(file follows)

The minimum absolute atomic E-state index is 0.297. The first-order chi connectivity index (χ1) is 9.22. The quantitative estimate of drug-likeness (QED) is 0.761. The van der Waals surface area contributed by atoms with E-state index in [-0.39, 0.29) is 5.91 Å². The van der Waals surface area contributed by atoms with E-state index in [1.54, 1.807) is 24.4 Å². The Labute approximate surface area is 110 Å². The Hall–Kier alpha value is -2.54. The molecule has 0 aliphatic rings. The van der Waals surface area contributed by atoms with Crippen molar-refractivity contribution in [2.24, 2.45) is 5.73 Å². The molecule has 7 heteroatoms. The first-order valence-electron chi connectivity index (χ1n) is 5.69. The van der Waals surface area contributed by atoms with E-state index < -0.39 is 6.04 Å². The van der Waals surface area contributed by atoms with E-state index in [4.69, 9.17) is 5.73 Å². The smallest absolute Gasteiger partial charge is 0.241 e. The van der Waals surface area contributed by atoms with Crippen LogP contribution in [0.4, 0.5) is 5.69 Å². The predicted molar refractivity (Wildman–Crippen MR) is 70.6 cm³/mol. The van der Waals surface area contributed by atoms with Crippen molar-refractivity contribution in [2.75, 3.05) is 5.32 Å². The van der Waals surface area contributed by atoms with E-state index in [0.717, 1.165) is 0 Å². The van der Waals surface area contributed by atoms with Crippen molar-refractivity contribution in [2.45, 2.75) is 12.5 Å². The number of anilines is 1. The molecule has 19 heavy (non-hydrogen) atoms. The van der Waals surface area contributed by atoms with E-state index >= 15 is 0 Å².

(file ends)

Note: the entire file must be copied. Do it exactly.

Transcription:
The minimum absolute atomic E-state index is 0.297. The first-order chi connectivity index (χ1) is 9.22. The quantitative estimate of drug-likeness (QED) is 0.761. The van der Waals surface area contributed by atoms with E-state index in [-0.39, 0.29) is 5.91 Å². The van der Waals surface area contributed by atoms with E-state index in [1.54, 1.807) is 24.4 Å². The Labute approximate surface area is 110 Å². The Hall–Kier alpha value is -2.54. The molecule has 0 aliphatic rings. The van der Waals surface area contributed by atoms with Crippen molar-refractivity contribution in [2.24, 2.45) is 5.73 Å². The molecule has 7 heteroatoms. The first-order valence-electron chi connectivity index (χ1n) is 5.69. The van der Waals surface area contributed by atoms with E-state index < -0.39 is 6.04 Å². The van der Waals surface area contributed by atoms with E-state index in [4.69, 9.17) is 5.73 Å². The smallest absolute Gasteiger partial charge is 0.241 e. The van der Waals surface area contributed by atoms with Crippen LogP contribution in [0.4, 0.5) is 5.69 Å². The predicted molar refractivity (Wildman–Crippen MR) is 70.6 cm³/mol. The van der Waals surface area contributed by atoms with Crippen molar-refractivity contribution in [2.75, 3.05) is 5.32 Å². The van der Waals surface area contributed by atoms with E-state index in [0.717, 1.165) is 0 Å². The van der Waals surface area contributed by atoms with Crippen molar-refractivity contribution in [2.45, 2.75) is 12.5 Å². The number of anilines is 1. The molecule has 19 heavy (non-hydrogen) atoms. The van der Waals surface area contributed by atoms with E-state index >= 15 is 0 Å².